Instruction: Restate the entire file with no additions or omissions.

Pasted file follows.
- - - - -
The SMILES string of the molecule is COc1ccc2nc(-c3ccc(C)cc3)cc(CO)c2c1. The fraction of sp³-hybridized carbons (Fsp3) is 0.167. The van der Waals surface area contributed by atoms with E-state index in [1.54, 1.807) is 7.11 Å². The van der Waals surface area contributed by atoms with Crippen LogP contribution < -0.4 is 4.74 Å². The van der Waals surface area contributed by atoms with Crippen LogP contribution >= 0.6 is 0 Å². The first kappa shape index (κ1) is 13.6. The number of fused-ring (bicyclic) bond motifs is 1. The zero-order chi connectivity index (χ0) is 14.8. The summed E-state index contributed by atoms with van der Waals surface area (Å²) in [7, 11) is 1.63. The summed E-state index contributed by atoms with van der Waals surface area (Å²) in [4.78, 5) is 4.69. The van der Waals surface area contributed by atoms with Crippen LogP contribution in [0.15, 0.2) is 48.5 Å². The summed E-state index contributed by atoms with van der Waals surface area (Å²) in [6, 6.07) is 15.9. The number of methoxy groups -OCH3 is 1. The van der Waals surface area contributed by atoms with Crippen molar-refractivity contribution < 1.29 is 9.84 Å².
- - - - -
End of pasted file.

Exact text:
The SMILES string of the molecule is COc1ccc2nc(-c3ccc(C)cc3)cc(CO)c2c1. The fraction of sp³-hybridized carbons (Fsp3) is 0.167. The van der Waals surface area contributed by atoms with E-state index in [1.54, 1.807) is 7.11 Å². The van der Waals surface area contributed by atoms with Crippen LogP contribution < -0.4 is 4.74 Å². The van der Waals surface area contributed by atoms with Crippen LogP contribution >= 0.6 is 0 Å². The first kappa shape index (κ1) is 13.6. The number of fused-ring (bicyclic) bond motifs is 1. The zero-order chi connectivity index (χ0) is 14.8. The summed E-state index contributed by atoms with van der Waals surface area (Å²) in [7, 11) is 1.63. The summed E-state index contributed by atoms with van der Waals surface area (Å²) in [4.78, 5) is 4.69. The van der Waals surface area contributed by atoms with Crippen LogP contribution in [0.15, 0.2) is 48.5 Å². The summed E-state index contributed by atoms with van der Waals surface area (Å²) in [6, 6.07) is 15.9. The number of methoxy groups -OCH3 is 1. The van der Waals surface area contributed by atoms with Crippen molar-refractivity contribution < 1.29 is 9.84 Å².